App Analytics, or the Death of the Independent App Developer
This is entry number one in a series of articles about tools for app developers, today focusing on app analytics. The goal of these articles is to spur conversation in our new app development forums, so go there and contribute your experiences.
I was on a plane last week, sitting next to a 15-year-old Japanese girl. I was about to pull out my GS3 to play some CCS (Candy Crush Saga for the uninitiated) when I looked to my right and noticed that she was doing the same. A tad embarrassed that I was playing the same game as a girl with a pink Hello Kitty phone case, I got up and walked the aisles. On a not-full 737, I counted six other people actively playing the game. No one was playing anything else.
If you’ve ever played CCS, you know that it was designed from the ground-up to be social and viral. It integrates with Facebook so well that you will find yourself passionately competing with people you haven’t spoken to in a decade. It hits you up for in-app purchases at the exact moment of addiction, but still gives users who would never pay a dime a path to win (and share with others who might be more likely to pay). The actual game is a mediocre knock-off of Bejeweled, which itself is probably a mediocre knock-off of ten prior products. Once you acknowledge that, you realize that you’re obsessed with a game in which far more effort was put into “forcing” you to keep playing (and maybe paying) than innovating with game mechanics. And this is the product dominating the mobile charts.
For this article, we interviewed several providers of app analytics tools: Apsalar, App Annie, Appboy, and Flurry. These are all valuable and powerful tools, and each product has a different focus, each company a unique business model. We also spoke with a developer (who wished to remain anonymous) at a major Silicon Valley startup who insists that Google Anaytics, probably the “default” tool, especially for web devs turned app devs, is all he needs. The conversations we had focused around terms like “viral coefficient,” “user invite process,” “social distribution,” “customer segmentation,” “behavioral segments,” “MAUs,” “DAUs,” etc.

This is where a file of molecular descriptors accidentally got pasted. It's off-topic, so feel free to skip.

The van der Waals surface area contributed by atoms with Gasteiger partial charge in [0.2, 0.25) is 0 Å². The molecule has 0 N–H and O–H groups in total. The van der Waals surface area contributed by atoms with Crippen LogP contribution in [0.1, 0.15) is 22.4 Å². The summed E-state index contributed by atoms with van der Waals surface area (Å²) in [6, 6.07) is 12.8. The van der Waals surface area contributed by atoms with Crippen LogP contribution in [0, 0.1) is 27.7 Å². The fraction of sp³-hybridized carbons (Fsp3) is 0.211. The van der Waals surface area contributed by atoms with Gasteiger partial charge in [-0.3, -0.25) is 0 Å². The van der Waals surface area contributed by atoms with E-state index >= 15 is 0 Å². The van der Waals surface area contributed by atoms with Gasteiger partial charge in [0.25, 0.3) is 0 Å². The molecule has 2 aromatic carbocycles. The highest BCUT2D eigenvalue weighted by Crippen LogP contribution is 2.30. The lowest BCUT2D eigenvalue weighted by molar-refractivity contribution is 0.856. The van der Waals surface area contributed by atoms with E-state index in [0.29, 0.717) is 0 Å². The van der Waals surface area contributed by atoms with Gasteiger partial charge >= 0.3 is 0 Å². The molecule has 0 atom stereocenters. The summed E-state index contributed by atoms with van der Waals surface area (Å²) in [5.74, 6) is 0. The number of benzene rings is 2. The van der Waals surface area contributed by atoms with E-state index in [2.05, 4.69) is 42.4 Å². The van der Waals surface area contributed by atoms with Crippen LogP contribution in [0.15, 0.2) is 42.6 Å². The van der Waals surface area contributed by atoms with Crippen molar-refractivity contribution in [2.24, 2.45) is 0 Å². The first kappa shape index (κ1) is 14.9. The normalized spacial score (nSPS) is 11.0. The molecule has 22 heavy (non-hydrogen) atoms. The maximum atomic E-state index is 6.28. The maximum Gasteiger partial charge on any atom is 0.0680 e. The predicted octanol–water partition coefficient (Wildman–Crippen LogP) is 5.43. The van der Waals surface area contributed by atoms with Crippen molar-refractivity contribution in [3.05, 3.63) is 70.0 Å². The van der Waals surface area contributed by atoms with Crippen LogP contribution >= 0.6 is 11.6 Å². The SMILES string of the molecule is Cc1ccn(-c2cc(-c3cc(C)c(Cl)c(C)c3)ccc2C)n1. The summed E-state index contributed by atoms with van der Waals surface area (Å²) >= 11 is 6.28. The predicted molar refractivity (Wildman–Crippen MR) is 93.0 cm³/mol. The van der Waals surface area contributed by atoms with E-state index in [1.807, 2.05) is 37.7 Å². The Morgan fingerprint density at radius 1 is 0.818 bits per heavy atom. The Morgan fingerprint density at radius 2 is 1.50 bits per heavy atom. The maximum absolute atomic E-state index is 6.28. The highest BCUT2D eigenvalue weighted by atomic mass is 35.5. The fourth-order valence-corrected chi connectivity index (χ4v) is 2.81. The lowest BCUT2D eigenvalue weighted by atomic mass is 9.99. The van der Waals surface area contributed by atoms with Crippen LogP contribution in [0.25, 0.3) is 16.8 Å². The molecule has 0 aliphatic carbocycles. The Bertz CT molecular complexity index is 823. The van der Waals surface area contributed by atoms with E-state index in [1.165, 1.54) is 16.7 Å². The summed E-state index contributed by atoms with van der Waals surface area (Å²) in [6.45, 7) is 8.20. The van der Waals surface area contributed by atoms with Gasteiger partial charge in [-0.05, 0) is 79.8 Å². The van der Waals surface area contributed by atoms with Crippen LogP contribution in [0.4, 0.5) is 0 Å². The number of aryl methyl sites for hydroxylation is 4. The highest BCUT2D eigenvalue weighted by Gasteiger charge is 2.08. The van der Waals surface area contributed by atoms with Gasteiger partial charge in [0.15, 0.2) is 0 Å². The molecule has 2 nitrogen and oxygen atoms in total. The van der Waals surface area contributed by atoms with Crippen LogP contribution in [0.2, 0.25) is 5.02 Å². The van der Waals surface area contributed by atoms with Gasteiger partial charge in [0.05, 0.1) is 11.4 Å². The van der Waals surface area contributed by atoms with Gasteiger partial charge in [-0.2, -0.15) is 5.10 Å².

I completely understand if all you’re thinking is, “ain’t nobody got time for that!” There are over 1.5 million apps in the various mobile app stores, and while there are still a few remaining categories dominated by individual developers (including Android tools where XDA members shine), that pool is shrinking. And this is where the XDA app development community diverges: If what you care about is making a cool, free product for the community, we salute you. And truly, those people should stop reading, because you probably don’t have time for any of this. For those who dream of millions of downloads and making a living from apps, ignore analytics at your peril.
Cezary Pietrzak at Appboy tells us, “Building a great product is table stakes, but it’s only a start.” He goes on to give some advanced tips, telling developers to focus on community, content, and context.
- Community: “The smartest apps ask only their most active users to rate them or share them with friends, because they expect a much higher response rate among this group.”
- Content: “Using push notifications or in-app messages to serve micro-content (rather than plain alerts) can drive engagement significantly. Email is also very effective…”
- Context: “The best apps use location data, behavioral triggers, historical usage patterns and other data to create a very relevant, contextual, and personalized experience. Fab alerts you about new sales, Foursquare tells when your friends are nearby, and Circa sends notifications about stories you follow.”